Our sleep/wake cycle isn’t the only clock in the body. Nearly every tissue and organ we have is governed by its own clock. These clocks control body temperature, blood pressure, hormones, medication metabolism, and much more. We know this courtesy of research done by  Jeffrey C. Hall, Michael Rosbash and Michael W. Young who won the 2017 Nobel Prize in Physiology or Medicine.

As a result, scientists have been studying the ways drugs are affected by our body’s circadian rhythm. This is known as chronotherapy. Chronotherapy  takes in to consideration the body’s natural rhythms and cycles when treating certain medical conditions.

Here are some examples in which chronotherapy may be used:

Hypertension: Blood pressure tends to be higher during the day and lower when we are sleeping. Unfortunately, many people over age 55 don’t experience this nighttime drop. This is called nondipping, and it can lead to stroke, heart attack and kidney disease. This risk is lowered if high blood pressure medicines are taken at night.

Statins: The liver has its own clock, and it produces more cholesterol after midnight. For this reason, statins (cholesterol-lowering drugs) may be more effective if they are taken at bedtime.

The Bottom line: Medication instructions saying, “Take once a day” may not be specific enough. Talk to your doctor and pharmacist about the best time to take your medicine.


It is not death that a man should fear, but he should fear never beginning to live.” ~Marcus Aurelius

Death is fascinating, frightening, exciting, hideous, and inevitable. It is also unpredictable. Yesterday, I learned about the death of a man I care about deeply. The irony is that he had escaped death many, many times. He had severe liver disease, and it nearly took him down many times. He received a liver transplant, then was diagnosed with liver cancer. Despite the fact that death was constantly hanging over his head, he plunged in to life.

He did not die as a result of liver cancer. A heart attack claimed him. He died while riding his motorcycle, doing what he loved.

Don’t spend time dying before your time. Do what you love. Now.


Clinical Trials

A disturbing sentence jumped out at me in the January 2019 Scientific American. “Most cancer patients never get into lifesaving drug trials because of barriers at community hospitals,” wrote David H. Freedman in Out of Reach. Freedman reports that people who get their medical care away from big-name, big-city academic medical centers are less likely to enroll in clinical trials.

Drugs that are being tested in studies often are the best hope for good results, especially with serious medical conditions, such as cancer. I participated in a hepatitis C clinical trial in 2013. At that point, I had lived with hep C for 25 years, and it was starting to do significant damage to my liver. Two prior treatments had failed to cure me, and even if I could wait for a few more years for a cure, I had lousy insurance with a high-deductible. I didn’t hesitate. It was worth the 6 hour round trip drive.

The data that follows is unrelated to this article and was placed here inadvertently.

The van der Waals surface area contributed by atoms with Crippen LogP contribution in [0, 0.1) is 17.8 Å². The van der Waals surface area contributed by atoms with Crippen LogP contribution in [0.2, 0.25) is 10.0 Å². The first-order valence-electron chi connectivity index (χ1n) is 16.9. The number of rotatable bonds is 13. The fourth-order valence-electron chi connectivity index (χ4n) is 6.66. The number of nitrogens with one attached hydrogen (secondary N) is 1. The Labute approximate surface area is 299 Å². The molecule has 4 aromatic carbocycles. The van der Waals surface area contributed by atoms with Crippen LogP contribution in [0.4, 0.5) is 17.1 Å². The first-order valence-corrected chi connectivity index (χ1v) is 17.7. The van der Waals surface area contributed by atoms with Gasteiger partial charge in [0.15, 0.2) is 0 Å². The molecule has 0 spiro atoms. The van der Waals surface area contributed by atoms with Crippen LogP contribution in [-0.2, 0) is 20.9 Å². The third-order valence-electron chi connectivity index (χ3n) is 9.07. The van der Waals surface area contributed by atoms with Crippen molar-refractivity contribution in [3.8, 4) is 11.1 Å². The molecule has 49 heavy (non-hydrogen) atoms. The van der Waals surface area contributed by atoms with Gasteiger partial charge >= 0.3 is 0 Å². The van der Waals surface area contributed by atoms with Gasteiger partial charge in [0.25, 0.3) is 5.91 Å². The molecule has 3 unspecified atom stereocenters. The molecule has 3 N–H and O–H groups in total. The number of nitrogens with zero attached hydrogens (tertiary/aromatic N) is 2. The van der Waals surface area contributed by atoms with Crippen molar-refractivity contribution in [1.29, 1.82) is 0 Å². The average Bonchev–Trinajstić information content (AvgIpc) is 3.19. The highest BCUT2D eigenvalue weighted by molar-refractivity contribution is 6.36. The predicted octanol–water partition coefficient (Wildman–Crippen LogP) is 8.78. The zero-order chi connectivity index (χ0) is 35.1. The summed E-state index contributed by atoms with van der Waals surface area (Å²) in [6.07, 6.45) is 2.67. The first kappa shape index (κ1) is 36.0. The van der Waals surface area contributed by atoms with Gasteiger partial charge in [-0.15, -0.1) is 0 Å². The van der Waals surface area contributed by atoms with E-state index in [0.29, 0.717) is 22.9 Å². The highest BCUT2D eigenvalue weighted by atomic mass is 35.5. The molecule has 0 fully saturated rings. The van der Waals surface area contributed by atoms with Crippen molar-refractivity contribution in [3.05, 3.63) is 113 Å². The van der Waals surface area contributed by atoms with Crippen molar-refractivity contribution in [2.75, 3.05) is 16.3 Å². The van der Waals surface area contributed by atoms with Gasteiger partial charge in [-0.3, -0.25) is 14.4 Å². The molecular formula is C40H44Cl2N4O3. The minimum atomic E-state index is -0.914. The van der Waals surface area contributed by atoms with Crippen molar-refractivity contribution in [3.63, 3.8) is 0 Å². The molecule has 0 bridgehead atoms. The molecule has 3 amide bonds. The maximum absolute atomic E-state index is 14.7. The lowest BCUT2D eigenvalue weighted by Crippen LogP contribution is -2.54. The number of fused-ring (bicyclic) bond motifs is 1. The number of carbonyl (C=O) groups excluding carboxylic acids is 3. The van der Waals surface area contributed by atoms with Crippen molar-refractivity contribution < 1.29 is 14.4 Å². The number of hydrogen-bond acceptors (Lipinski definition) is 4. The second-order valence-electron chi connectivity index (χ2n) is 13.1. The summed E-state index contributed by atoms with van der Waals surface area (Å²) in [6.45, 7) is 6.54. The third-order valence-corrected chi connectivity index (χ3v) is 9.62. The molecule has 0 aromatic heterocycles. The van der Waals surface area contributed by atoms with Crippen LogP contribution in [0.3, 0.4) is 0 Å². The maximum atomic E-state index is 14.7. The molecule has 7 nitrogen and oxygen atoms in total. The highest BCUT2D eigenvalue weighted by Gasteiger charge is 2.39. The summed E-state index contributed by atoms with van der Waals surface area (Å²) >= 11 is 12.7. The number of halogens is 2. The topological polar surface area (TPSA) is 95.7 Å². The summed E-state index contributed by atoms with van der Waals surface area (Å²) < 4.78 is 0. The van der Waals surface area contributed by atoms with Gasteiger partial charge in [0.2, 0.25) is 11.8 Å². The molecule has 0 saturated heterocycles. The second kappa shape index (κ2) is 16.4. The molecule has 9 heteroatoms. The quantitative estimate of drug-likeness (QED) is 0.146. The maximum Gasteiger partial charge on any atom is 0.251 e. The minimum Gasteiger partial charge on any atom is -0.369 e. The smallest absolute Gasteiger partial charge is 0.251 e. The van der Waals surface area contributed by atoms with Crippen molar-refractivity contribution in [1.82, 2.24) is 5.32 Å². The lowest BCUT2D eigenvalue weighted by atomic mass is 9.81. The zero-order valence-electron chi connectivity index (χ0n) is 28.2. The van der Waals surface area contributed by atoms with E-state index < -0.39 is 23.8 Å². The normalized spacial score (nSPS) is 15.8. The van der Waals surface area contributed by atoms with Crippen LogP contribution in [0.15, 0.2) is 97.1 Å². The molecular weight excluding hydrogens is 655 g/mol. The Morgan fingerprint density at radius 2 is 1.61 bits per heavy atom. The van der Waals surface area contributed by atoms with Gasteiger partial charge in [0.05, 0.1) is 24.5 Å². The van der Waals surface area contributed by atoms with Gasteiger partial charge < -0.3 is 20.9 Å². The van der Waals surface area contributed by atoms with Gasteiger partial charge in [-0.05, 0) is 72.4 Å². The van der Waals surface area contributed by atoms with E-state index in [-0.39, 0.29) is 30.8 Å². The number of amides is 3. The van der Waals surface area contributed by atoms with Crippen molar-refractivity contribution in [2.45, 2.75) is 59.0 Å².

The top reason why cancer patients said they did not participate in a clinical trial was that they were not aware of any studies. A fairly large but old (2009) study reported that 81 percent of cancer patients didn’t discuss studies with their medical providers.

Not all clinical trials are appropriate, but they shouldn’t be viewed as last ditch options. A good study can be an wonderful experience. How do you figure out what is right for you? I suggest you start with learning some basic facts about studies. Hepmag.com has excellent information about clinical trials.

If you want to look for a study, talk to your doctor, or visit the U.S. National Library of Medicine’s  Clinical Trials website. (https://clinicaltrials.gov/)

Participating in a clinical trial can be incredibly rewarding. First, you may get to try a new drug sooner than you otherwise would. Second, you are taking part of making history and making a difference. It can be a wonderful experience.


Tricks of the Mind: Meditation

Image by Bianca Mentil from Pixabay

My mind plays tricks on me. Recently, I saw a title of a research article on the relationship between liver cancer and the often prescribed over-the-counter medicines known as proton pump inhibitors (PPIs). Since I was just finishing up a two-week course of PPIs, my mind leapt to the worst possible conclusions. It turns out that researchers found that PPIs don’t increase risk of liver cancer. I was relieved, until I started thinking about why they studied the relationship in the first place. By the time my mind was done weaving a tall tale, I was exhausted. And I was wrong about all my assumptions.

My thinking is unreliable. It’s the number one reason I meditate. Meditation is like a field trip for excavating how untrustworthy and changing my thoughts are.

And then there are the memory issues. Age is no friend of memory. Fortunately, there may be good news on that front. In a recent issue of Nature Neuroscience, Romain Quentin and Leonardo G. Cohen published research on reversing working memory decline in the elderly. When noninvasive high-definition transcranial alternating current stimulation was applied to the brain, older adults showed short-term improvements in memory.

Interestingly, memory improvement was done by stimulating theta-phase synchronization. Meditation is all about increasing theta waves. In light of this research, meditation is looking really appealing to me; I’m sticking with it. Plus. I am seeing changes in my thinking. If nothing else, it’s like being in a playground, having fun learning how to do new things.